Welcome to our Christmas dinner special. We’ll be talking about the food science of traditional Christmas dinner cuisine. Have you ever thought about the science behind your Christmas dinner? If the answer is yes, make sure you follow us because we will be posting a new article every Friday and Monday over the next two weeks, in preparation for Christmas, on a dish that’s commonly served as part of traditional Christmas dinner.
The Christmas pudding goes back all the way to medieval England, when it was known as ‘plum pudding’. There are no plums in the pudding but the word ‘plum’ was used as a term for raisins in the pre-Victorian era. There was a custom that pudding should be “made with 13 ingredients to represent Jesus and His Disciples and that every member of the family should take turns to stir the pudding with a wooden spoon from east to west, in honour of the Wise Men”. It’s traditionally made with a mixture of dried mixed fruits, alcohol, suet (or more recently butter) eggs, flour and fragrant spices, and is steamed for a long time.
Butter or Suet?
Most recipes you’ll find, deviate from the norm and use butter in the pudding instead of suet. However, suet was traditionally used because of its high boiling point. Suet is a white, solid fat which is found around the kidneys of cows and sheep. Suet has a higher boiling point than butter, which means it does not melt until the batter has cooked and has begun to set, then the suet begins to melt creating tiny holes which make the pudding lighter in texture. Butter melts at a significantly lower boiling point which causes the pudding to be heavier and greasier than when using suet. A vegetarian alternative to suet is vegetable shortening. This is because it has a similar boiling point to suet in the steamed pudding, but it can change the taste.
What’s in a flambé?
One of the most important Christmas traditions is the lighting of the Christmas pudding, also known as a flambé. When warm brandy is lit over the pudding, it burns and evaporates the water from the brandy, this also prevents it from overheating and getting burnt. The blue flame is created by the reaction of ethanol (the alcohol in brandy) vapour and oxygen from the air. The flame doesn’t reach the pudding, as it is the ethanol vapour that is burning, not the pudding itself.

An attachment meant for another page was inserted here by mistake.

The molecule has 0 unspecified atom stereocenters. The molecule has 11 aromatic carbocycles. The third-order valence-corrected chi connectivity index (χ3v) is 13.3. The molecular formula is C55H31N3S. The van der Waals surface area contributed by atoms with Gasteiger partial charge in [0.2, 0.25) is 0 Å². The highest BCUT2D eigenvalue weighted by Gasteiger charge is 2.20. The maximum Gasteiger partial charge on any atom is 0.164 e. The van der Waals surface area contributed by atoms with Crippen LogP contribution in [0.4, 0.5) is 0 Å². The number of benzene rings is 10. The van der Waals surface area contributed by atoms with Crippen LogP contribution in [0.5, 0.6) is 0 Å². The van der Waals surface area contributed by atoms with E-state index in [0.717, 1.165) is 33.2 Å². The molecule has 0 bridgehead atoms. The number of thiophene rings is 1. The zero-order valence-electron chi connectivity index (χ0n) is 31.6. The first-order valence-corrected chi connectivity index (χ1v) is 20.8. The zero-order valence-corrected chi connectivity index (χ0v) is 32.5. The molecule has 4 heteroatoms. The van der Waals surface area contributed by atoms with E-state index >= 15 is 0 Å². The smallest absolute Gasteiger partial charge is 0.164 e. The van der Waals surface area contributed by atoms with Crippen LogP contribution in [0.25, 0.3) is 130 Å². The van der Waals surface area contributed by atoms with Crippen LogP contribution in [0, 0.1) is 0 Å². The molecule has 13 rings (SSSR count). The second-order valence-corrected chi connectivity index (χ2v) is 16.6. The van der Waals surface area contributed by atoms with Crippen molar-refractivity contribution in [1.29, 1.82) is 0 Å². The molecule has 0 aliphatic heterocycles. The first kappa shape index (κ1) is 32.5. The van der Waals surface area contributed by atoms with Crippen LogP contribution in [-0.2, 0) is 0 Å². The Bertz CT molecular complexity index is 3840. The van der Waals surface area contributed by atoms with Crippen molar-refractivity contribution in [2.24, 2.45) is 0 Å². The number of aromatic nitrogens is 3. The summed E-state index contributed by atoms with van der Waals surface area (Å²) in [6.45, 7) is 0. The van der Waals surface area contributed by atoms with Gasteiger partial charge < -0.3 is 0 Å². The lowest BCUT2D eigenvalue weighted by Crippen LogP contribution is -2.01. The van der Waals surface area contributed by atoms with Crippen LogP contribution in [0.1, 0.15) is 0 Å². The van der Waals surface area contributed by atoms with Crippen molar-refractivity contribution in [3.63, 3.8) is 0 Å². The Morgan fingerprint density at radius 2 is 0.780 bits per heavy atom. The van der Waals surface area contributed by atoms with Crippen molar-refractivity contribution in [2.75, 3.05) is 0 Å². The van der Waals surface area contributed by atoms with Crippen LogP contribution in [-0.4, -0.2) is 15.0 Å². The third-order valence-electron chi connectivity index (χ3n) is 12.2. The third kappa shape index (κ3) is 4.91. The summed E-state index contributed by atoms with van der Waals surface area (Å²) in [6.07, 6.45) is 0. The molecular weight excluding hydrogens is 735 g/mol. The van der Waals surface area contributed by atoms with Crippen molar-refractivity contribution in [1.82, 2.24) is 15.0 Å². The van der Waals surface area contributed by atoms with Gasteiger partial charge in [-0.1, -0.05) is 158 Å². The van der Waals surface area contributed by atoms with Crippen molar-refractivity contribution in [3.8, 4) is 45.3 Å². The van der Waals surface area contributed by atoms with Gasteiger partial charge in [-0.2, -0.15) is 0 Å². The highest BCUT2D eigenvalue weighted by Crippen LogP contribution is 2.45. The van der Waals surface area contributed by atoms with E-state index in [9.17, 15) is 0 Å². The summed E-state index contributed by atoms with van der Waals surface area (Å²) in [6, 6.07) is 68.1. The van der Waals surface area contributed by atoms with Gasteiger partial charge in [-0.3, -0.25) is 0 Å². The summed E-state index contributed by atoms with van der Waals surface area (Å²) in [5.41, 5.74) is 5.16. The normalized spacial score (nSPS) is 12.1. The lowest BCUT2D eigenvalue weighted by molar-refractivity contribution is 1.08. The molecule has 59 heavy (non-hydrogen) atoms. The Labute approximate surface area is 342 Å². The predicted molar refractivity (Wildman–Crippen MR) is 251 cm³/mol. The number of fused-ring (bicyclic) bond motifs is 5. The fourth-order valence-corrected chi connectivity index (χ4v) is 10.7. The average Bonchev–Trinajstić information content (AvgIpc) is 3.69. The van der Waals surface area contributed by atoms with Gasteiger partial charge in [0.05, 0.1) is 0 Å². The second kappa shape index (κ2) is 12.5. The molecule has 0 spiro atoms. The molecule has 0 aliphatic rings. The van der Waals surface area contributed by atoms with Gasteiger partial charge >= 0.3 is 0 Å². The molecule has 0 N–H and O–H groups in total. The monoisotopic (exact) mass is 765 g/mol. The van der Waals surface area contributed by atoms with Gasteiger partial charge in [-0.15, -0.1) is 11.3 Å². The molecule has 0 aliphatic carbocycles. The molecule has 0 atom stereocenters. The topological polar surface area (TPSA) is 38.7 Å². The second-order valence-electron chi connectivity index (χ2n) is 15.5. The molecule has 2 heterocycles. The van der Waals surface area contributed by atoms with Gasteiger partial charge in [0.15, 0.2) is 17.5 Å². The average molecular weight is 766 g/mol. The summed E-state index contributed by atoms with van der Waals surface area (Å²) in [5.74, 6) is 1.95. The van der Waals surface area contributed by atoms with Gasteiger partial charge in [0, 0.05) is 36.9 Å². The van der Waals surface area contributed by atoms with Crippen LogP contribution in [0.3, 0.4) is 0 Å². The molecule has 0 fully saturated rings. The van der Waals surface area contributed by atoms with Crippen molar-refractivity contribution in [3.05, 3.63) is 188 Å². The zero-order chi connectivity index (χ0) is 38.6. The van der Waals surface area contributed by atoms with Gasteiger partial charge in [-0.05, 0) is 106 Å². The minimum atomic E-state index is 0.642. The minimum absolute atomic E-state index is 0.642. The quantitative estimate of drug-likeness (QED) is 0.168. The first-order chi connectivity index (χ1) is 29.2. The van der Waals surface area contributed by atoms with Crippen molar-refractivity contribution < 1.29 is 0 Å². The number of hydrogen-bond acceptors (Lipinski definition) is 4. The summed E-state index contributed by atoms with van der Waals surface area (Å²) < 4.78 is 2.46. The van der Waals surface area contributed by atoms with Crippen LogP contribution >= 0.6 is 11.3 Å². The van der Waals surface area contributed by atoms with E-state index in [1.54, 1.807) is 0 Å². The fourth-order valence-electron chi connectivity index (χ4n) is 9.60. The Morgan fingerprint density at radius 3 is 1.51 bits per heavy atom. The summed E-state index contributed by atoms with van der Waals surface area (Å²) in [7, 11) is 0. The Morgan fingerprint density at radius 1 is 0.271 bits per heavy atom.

A 50-year-old Christmas pudding?!
In 2017, scientists claimed that is was safe to consume a 48-year-old Christmas pudding. Scientists at the University of Nottingham spoke to a popular food programme about this aged Christmas pudding. Dr Tania Perehinec, tested the pudding rigorously to test whether any bacteria such as E. coli or Salmonella grew. The tests showed that yeasts and/or moulds were absent from the pudding, and the laboratory tests showed that no bacteria grew in the pudding, surprisingly. This is because bacteria cannot survive in a dry Christmas pudding. Although it may appear to be moist, the water content is bound to the other food components in the pudding, making them unavailable to bacteria to react with, this is also known as the water activity (Aw) in food.
In addition to this, the pudding was boiled vigorously for several hours before it was stored. The high heat from the boiling denatured all the bacteria in the cooking process. The bacteria couldn’t survive such high temperatures. The pudding was also sealed from air, in a cool place which also helped protect it from the elements and/or conditions that could help bacteria grow.
So, now you’ve learned a lot about Christmas Pudding, we have come to the end of our Christmas Dinner series, we hope you’ve enjoyed learning about the food science behind each Christmas Dinner favourite. You can read our other Christmas dinner articles on turkey, nut roast and winter vegetables by heading over to https://www.ifst.org/news. We look forward to reading your comments on our Christmas dinner articles. Tweet us @IFSTNews or tag us in you Instagram posts and stories @institute_of_food_science with your opinions and don’t forget to share this article with your friends and family.